I’d been searching the remnants of her young life when I received it, wanting to know more of my family (and me). My grandmother had passed with a secret she longed to tell. Her urge to share it with her family usually swelled with a couple of bourbon manhattans. Under those conditions, none of us wanted to listen. Inebriation pollutes the truth.
I’d shut my heart a little to her. From her parents, Odile and Arthur, she’d inherited a stern composure—fortified for hardship and mostly intolerant of children. There were a few occasions when she was tender toward my brother and me. She looked after us for a weekend when my parents were away. She made me the lunch of my dreams on Saturday—cottage cheese, canned pineapple rings and maraschino cherries. I sat in the booth my grandfather had built in the corner of their kitchen, my legs dangling from the bench. Light chatter ran between us while I enjoyed my lunch and she puttered, pleased at having given me pleasure.
She made bubbles in our bath at night with a squirt of Sunlight soap. My grandmother especially liked when a child’s delight could be had on a shoestring. I loved how tightly her beds were made. It was soothing, like being swaddled, I imagine.
After she passed, my interest in her young life was piqued, freed of obligation. I made some sparkling discoveries but because I’d failed to ask the questions she most wanted, what follows is of my own making.
Theo, my grandmother, fell in love for the first time at around 18 years of age with a man who was a daredevil. He’d survived a trip over the Horseshoe Falls in a ball he’d made and was earning his living selling small scraps of rubber from the contraption and tall tales of courage and foolhardiness. More than two decades separated them in age. His wife and children in the U.S. proved no barrier to his pursuit. He likely never revealed those inconvenient truths.
My grandmother was an interesting beauty—just shy of six feet tall with a slim but sturdy frame. She sewed clothes for herself through much of her life, in part to have something that fit. She had great style.
I imagine my grandmother as a girl back then. This unlikely union was made possible for her by the first flush of love and a headlong run from a harsh childhood. Theo and her daredevil had some kind of arrangement. Their bond seemed promising enough that she began to assemble a trousseau. The tea set speaks to her good, if impractical, young taste. She was imagining a union that would lead to her hosting afternoon tea. Crumbs of pound cake left on a plate painted with the scene “Sad-Eyed Wandering Lover.”
Theo became pregnant and in the months before giving birth her brothers came and took her away. I don’t know if she ever saw her daredevil again.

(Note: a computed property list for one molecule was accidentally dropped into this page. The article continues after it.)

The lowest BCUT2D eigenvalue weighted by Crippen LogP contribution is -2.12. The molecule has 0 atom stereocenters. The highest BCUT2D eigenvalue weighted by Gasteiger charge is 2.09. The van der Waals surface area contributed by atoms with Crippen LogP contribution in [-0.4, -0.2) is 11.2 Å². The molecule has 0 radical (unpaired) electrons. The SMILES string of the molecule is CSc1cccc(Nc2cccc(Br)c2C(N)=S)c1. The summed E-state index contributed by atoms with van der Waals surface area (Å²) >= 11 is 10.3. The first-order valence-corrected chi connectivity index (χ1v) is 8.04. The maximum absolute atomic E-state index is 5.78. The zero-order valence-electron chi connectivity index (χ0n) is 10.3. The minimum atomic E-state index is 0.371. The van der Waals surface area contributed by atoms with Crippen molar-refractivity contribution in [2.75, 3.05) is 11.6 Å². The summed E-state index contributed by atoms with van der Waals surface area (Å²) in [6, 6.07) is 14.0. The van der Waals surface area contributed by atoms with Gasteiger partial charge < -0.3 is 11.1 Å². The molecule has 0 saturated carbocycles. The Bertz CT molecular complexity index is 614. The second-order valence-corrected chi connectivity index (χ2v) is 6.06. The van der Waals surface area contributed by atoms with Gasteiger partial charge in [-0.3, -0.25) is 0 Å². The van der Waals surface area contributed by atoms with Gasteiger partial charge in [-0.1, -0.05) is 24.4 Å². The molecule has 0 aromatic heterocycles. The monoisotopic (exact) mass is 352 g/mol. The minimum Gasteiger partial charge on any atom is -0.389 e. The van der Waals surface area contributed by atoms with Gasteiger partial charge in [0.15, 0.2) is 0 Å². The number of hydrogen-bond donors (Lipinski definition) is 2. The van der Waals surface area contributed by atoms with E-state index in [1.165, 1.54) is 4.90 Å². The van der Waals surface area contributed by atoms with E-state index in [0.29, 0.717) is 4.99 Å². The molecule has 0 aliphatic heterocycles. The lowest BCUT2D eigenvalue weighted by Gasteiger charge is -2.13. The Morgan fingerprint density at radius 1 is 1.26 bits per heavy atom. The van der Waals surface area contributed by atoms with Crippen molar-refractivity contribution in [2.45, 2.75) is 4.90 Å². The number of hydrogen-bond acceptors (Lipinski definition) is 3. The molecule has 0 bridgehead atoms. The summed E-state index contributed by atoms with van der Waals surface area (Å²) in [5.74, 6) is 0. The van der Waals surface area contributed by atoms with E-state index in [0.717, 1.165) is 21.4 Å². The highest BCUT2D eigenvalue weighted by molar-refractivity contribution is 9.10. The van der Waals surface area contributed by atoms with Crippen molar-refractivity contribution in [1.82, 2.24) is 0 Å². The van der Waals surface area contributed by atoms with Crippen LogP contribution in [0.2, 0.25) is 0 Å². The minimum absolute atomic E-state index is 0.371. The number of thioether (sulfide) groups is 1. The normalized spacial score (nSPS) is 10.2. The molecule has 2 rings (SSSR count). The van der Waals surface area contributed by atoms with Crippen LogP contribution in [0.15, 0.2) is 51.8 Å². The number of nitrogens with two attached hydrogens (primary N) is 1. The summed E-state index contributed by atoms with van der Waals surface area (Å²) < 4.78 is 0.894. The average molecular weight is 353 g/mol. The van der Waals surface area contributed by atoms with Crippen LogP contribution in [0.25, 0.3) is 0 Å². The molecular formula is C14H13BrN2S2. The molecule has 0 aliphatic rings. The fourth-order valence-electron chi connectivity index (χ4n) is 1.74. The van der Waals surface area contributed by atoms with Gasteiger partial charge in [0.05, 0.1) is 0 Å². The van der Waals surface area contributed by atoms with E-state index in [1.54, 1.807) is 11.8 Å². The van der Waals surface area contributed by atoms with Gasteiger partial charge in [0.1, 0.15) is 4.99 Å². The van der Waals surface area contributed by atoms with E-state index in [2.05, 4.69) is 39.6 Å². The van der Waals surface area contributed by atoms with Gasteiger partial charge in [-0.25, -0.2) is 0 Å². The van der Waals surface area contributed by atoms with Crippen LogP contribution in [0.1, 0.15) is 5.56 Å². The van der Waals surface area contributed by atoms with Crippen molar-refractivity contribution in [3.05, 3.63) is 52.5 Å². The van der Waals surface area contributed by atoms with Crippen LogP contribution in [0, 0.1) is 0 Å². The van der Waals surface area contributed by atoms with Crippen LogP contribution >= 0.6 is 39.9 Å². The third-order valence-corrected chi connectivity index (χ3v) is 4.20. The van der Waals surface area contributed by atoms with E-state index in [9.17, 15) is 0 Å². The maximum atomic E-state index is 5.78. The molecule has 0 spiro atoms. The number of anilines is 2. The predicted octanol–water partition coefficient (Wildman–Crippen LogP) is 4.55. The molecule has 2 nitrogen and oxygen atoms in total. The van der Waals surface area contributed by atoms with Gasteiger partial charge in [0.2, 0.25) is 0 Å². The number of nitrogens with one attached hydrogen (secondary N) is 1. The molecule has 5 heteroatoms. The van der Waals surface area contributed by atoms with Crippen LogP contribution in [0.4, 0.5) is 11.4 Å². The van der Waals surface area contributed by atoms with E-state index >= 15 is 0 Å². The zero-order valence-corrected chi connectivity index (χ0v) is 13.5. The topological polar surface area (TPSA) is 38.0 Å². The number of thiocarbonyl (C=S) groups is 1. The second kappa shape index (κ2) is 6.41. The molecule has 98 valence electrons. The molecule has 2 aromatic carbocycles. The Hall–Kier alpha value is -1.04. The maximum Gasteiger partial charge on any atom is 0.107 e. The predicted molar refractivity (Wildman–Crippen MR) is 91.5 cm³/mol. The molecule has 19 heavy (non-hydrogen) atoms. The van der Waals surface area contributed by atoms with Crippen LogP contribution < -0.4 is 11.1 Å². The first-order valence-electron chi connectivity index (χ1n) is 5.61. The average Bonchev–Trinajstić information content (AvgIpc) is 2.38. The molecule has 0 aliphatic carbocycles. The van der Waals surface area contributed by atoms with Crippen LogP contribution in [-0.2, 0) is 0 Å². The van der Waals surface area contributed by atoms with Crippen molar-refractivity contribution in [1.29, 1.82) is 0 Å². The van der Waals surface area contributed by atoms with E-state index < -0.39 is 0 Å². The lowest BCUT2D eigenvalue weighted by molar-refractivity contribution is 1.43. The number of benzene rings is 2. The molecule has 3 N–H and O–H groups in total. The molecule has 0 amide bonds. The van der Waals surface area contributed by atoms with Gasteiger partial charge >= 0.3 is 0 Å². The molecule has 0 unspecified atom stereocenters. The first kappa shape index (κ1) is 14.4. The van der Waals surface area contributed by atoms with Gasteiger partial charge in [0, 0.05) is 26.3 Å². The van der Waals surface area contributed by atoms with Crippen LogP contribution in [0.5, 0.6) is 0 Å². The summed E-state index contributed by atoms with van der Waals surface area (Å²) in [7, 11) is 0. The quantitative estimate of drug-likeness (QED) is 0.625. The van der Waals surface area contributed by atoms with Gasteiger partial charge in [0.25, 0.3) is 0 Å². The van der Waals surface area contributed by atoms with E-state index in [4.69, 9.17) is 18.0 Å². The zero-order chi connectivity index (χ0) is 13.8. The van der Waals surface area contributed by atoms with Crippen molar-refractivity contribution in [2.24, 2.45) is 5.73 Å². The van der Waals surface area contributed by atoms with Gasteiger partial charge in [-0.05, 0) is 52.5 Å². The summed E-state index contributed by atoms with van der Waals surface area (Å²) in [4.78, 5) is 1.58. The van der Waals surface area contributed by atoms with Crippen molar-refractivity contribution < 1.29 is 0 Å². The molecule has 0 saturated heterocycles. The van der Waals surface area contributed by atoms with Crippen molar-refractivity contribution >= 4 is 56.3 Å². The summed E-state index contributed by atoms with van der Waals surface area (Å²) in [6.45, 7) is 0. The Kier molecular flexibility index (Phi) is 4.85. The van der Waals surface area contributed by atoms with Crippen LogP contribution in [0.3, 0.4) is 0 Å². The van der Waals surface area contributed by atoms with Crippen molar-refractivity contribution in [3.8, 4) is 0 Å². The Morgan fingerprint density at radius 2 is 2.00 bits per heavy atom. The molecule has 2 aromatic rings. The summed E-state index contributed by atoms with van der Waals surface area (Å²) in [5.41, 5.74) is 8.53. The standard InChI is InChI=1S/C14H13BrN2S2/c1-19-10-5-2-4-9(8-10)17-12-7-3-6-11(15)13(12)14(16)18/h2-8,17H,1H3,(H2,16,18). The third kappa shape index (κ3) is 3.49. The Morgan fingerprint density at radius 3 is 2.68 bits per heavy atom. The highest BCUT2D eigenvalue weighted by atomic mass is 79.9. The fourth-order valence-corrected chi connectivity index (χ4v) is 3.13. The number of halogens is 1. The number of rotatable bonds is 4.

She went to a "wage home" in Toronto, working as a chambermaid for a wealthy family in Rosedale. Her love of cooking began there and she learned much from the resident cook (she did tell me this). My grandmother maintained a friendship with the matron of the family for years afterward. My father recalled her limousine pulling up in front of his childhood home in Welland once a year. He and his siblings were shoed away during her annual visit.
Her child was born at Toronto's Hospital for Unwed Mothers—Grace Hospital today. There's no record of the birth. A fire in the 40s took care of that. Unlike many young women of the time, Theo did reunite with her young son. They loved each other as family for a long time.
I lived within blocks of that hospital for years. While walking home in Rosedale I would imagine my grandmother coming along the same route or working in the houses behind the brick walls and gates. I can’t imagine her struggle—brokenhearted, with a child on the way.
My grandmother held onto the tea set her whole life. When I looked on it as I was unwrapping it all I could see in it was what she’d lost. I cried. She might have found my tears intolerable. Sentimentalism was another kind of intoxication.
Now I look on that set as evidence of the love she’d enjoyed. It’s just as possible that’s why she never let it go. Scrubbing lost love from lives is a social norm. Yet she kept those dishes in plain sight in a cabinet in her dining room.
She knew love again with my grandfather Harry. He was soft and kindhearted, just what she needed. They made a good life.
I don’t know if I’ve laid out her secret perfectly right. What gives me great pleasure is showing it the light of day. I’ve heard it said that we’re only as sick as our secrets. My grandmother bore a heavy burden of Catholic guilt. Her pregnancy and the birth were needlessly complicated by it. The saddest part of this story is the shame she endured and the silence that has sustained it. Maybe I’d gone looking for the source of her shame so as to free myself of that heavy unspoken inheritance. Where once I’d closed my heart to her, now my heart is full of her. She and I are making peace with the past. I’m celebrating her love and great courage by having tea and cake on her set and I’m setting a place for her.
 Nancy Schnarr. “Nowhere Else to Go - Homes for Unwed Mothers in Canada during the 20th Century.” Commissioned to accompany the show, Foundling, by Michéle Karch-Ackerman at the Canadian Clay & Glass Gallery.